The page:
Virginia election laws discriminate against working people by permitting voter registration to be conducted only during regular weekday working hours, gubernatorial candidate Henry E. Howell charged yesterday.

In a suit filed in federal court in Richmond, the self-proclaimed populist candidate for the Democratic nomination for governor charged that the registration hours "constitute invidious and unconstitutional discrimination" against his bid for office.

Howell asked the court to declare Virginia's registration laws invalid and to order that nighttime registration hours be offered immediately in 14 localities, including Fairfax city.

State Attorney General Anthony F. Troy, who is expected to fight the Howell suit in the courts, disputed Howell's contentions in a letter released last month, citing a state study that found "very little connection" between registration hours and registration rates.

Howell, a former lieutenant governor, charged that laws allowing registration books to be open as few as eight hours a week in some localities "resuit in the door being closed (to registration) to over one million Virginians before they go to work and after they . . . return home." Differences in registration hours for rural and urban Virginians deprive residents in rural areas of an equal chance to register to vote. This denies them "the equal protection of the laws guaranteed by the Constitution," he said.

Only Fairfax City in Northern Virginia was named as one of the 14 localities in the state that Howell said will not provide nightime registration opportunities prior to the June 14 primary. "That's bull --," snapped a Fairfax City spokesman when told of Howell's charge.

Fairfax City officials said they are offering registration on Thursday nights from 7 to 9 p.m. and on Saturdays, May 7 and 14, from 9 a.m. to 5 p.m. at the City Hall. all registration for the primary must be concluded by May 14, 30 days before the primary.

In his suit, Howell, a Norfolk lawyer, contented that the disparities in registration hours from jurisdiction to jurisdiction will hurt him more than a Republican nominee for governor since Virginia Republicans choose their candidates in a convention. He contended that he could lose potential votes because of the registration laws, whereas a Republican primary candidate would not be hurt. "A greater percentage of those citizens in Virginia who will vote Democratic are by nature of their employment required to work on a fixed-hour commitment," Howell said.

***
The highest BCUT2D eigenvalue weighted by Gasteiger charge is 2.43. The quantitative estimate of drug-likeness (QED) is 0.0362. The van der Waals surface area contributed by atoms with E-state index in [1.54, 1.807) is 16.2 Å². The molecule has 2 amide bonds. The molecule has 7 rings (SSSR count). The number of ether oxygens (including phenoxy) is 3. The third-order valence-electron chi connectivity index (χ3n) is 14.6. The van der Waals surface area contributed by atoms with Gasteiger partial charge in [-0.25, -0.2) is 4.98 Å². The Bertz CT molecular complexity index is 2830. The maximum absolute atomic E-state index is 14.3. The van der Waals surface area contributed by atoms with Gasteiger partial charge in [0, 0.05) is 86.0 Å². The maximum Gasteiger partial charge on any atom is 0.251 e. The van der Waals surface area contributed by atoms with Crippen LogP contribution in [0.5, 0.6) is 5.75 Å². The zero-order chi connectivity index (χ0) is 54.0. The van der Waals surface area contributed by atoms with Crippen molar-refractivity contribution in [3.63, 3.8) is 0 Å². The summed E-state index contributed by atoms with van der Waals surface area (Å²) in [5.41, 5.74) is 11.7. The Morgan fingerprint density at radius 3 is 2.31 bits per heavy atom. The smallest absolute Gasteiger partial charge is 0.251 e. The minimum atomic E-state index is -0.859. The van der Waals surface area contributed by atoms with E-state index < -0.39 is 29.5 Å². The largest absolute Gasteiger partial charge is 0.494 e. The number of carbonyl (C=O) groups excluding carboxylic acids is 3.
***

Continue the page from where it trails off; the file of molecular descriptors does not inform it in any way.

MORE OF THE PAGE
According to Howell's figures about 45 per cent of the state's workers are employed outside the county in which they live. This makes more obvious the need for nighttime and weekend registration, he said.

Under the Constitution, Howell argued that "a fair, practical, and meaningful opportunity to register is the sine qua non (the equivalent) of the right to vote and cannot be affected by whether or not the affluence or education of the citizen permits him or her to enjoy flexible working hours . . ."

Howell filed the suit on behalf of himself and two residents of rural counties who Howell said are unable to register.

Samuel Justice Jr., a worker at Newport News Shipbuilding and Dry Dock Co. in Newport News cannot leave his job to register at the Isle of Wight county Courthouse before the May 14 deadline, according to the suit. Oneda Pearson, a resident of Dinwiddie County in Southside Virginia, said she, too, is working at the Southside Virginia Training School "at all times" when the county's registration books are open. In Dinwiddie, the books are open Mondays, Wednesdays and Fridays from 9 a.m. to 3 p.m., according to the suit.

Voter registration long has been a volatile political issue in Virginia. The once-dominate Byrd organization was accused of controlling the state through a series of measures like the poll tax and literacy test that effectively disenfranchised large numbers of blacks and poor whites and kept voter turnout relatively light.

Even now, measures designed to add more voters to the state's registration books often fail to pass in the state legislature. Bills that would have directed local registrars to conduct registration in high schools have been killed in the past two sessions of the legislature, though some localities conduct such drives.

The suit is not without its political significance. Howell, who is running against former Virginia Attorney General Andrew P. Miller for the Democratic nomination, tended to downplay his role as a legal activist during his 1973 campaign against Republican Mills E. Godwin. some of his current advisers believe his suit may have been a mistake.

Much of his early prominence in Virginia politics was built on his reputation fighting against the state's political structure in courts and for consumers before the State Corporation Commission. He already is involved in a proceeding before the SCC, which regulates utilities, and his filing of the lawsuit assures him of being involved in a major court case prior to the primary.

In his letter to Howell, Troy, who has represented the state in voting law cases, indicated that state officials are convinced the current procedures, dispite admitted disparities between localities, are constitutional. "I know of no constitutional requirement that a locality with 15,000 must offer the same number of registration days as a locality of 150,000 or 450,000 population," he said.

According to a report furnished by Troy's office, nighttime or Saturday registration is available in the counties of Arlington, Fairfax, Prince William and Loudoun and the cities of Alexandria and Falls Church.